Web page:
Immigration News from September 18-19, 2021

Haitian migrants top this weekend’s immigration news, as thousands of mostly-Haitian border crossers swelter, unsheltered, in Texas heat near the border crossing at Del Rio. The usual rhetoric abounds: it’s a wave, a caravan, a crisis, a super scary surge! 

 No, says Guerlaine Jozef, president of the Haitian Bridge Alliance, interjecting a voice of reason. What is happening at the border? “This is not a crisis, it is a bottleneck,” she told CBS News

The United States just completed the evacuation of more than 120,000 people from Afghanistan. Sheltering, feeding, and processing the migrants at the border is a logistical challenge that can be met.

The crisis, says Jozef, is is back in Haiti, not in Del Rio.

“The reality is that Haiti is drowning in a pool of man-made and natural disasters. Instead of throwing them a lifeline, we’re making sure that they drown.” 

Eschewing humane discussion of lifelines, Republicans cry crisis and oppose any help for Haitians. And the Biden Administration seems incapable of raising the level of discussion. Never mind that we just brought more than 50,000 Afghans to emergency locations in the United States. According to the anti-immigrant nay-sayers, the United States cannot even consider a humane response to far fewer Haitians at the border.

Instead, the Biden administration responded with several initiatives, including increased expulsions of migrants by flying them back to Haiti. (Deportation flights to Mexico, Central America, and South America also increased dramatically in August.) Other parts of the administration response in Del Rio include a surge of immigration officials to the border to help with processing, moving thousands of migrants to other border stations for processing, and negotiating with third countries to accept return of Haitians who recently resided in those countries. (New York Times)

“The Biden administration has three flights planned for Sunday, according to an official who spoke on the condition of anonymity to discuss evolving plans, and starting on Monday, it will run four flights a day. Most of the passengers will be single adults. Under the proposal, issued by the Department of Homeland Security, the administration will “accelerate the pace and increase the capacity” of removal flights to Haiti and other destinations in the next 72 hours. But many details — like the number of people on each flight or how people will be processed before being placed on a flight — were not immediately clear on Saturday….

“The flights come as the Biden administration is appealing a court ruling this week that halted a Trump-era public health policy that used the coronavirus pandemic to justify turning back unauthorized migrants at the border. Mr. Biden had continued the policy, resisting calls to lift the measure from immigration and human rights advocates who deride it for preventing asylum seekers from requesting protection….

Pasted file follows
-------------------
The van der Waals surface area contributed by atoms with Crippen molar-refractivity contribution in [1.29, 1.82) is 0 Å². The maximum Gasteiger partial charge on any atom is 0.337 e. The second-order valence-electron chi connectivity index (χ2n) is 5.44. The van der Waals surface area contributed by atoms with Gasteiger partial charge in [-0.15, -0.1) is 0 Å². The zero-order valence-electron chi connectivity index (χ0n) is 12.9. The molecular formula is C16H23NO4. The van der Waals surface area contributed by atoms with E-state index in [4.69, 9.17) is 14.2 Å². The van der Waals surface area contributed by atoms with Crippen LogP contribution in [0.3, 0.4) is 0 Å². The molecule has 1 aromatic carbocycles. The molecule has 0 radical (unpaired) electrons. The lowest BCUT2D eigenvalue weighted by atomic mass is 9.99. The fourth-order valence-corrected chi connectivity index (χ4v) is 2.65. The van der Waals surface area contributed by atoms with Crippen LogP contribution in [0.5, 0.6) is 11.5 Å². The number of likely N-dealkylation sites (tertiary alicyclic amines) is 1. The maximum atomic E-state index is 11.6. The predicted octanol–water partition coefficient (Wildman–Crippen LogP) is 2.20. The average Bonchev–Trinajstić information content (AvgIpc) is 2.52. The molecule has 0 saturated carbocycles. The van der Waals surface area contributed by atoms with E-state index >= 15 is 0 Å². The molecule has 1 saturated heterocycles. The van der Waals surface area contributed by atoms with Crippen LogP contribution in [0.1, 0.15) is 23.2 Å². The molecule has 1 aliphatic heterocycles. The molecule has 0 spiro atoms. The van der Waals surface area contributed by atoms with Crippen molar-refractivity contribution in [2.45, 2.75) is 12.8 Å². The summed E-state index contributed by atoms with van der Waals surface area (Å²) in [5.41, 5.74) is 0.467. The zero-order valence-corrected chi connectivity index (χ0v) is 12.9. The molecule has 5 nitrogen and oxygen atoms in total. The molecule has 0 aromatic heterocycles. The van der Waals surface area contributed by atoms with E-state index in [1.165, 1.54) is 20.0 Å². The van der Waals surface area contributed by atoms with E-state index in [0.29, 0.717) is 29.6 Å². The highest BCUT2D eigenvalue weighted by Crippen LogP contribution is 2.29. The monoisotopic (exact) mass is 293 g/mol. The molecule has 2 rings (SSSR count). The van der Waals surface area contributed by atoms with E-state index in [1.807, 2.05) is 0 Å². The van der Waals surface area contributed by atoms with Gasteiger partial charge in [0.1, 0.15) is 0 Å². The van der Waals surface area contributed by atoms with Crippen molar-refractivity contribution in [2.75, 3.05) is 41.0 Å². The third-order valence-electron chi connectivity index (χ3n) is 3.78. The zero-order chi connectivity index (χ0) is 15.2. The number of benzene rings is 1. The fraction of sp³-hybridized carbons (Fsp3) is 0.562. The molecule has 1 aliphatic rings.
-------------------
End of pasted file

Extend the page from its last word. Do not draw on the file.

“Recognizing the difficult conditions in Haiti, the Biden administration recently extended temporary relief from deportation to about 150,000 Haitians already living in the United States, granting them temporary protected status. But tens of thousands have tried to cross into the country since then despite not qualifying for the program, which covers those who entered by July 29, before the recent earthquake.”

While the New York Times reports a plan for three flights on Sunday, other accounts put the planned number somewhere between two and eight flights daily. Haitians say they will not return. And it is not clear whether the Haitian government will accept returnees. (The Guardian

“A federal official said the US would likely fly the migrants out of the country on five to eight flights a day starting Sunday. Another official expected no more than two a day and said everyone would be tested for Covid-19. The first official said operational capacity and Haiti’s willingness to accept flights would determine how many flights there would be. 

“Told of the US plans, several migrants said they intended to remain in the encampment and seek asylum. Some spoke of the most recent devastating earthquake in Haiti and the assassination of President Jovenel Moise, saying they were afraid to return to a country that seems more unstable than when they left. 

“’In Haiti, there is no security,’ said Fabricio Jean, 38, who arrived with his wife and two daughters. ‘The country is in a political crisis.’” 

The Guardian also explains how the Haitians have come to Texas—mostly by land, through South America, though some still come by sea. Some have lived precariously in Brazil or other South American countries for years. Others left Haiti after the most recent earthquake or escaping violence there.

“For many migrants, crossing the Rio Grande is just the last small step in a circuitous odyssey that stretches across the Caribbean and deep into South America.

“Most fly from Haiti to Ecuador, which does not require a visa for Haitian visitors, before either trying to find work in Brazil or Chile, or heading north, crossing the perilous jungles of the Darién Gap and onwards to Central America and Mexico.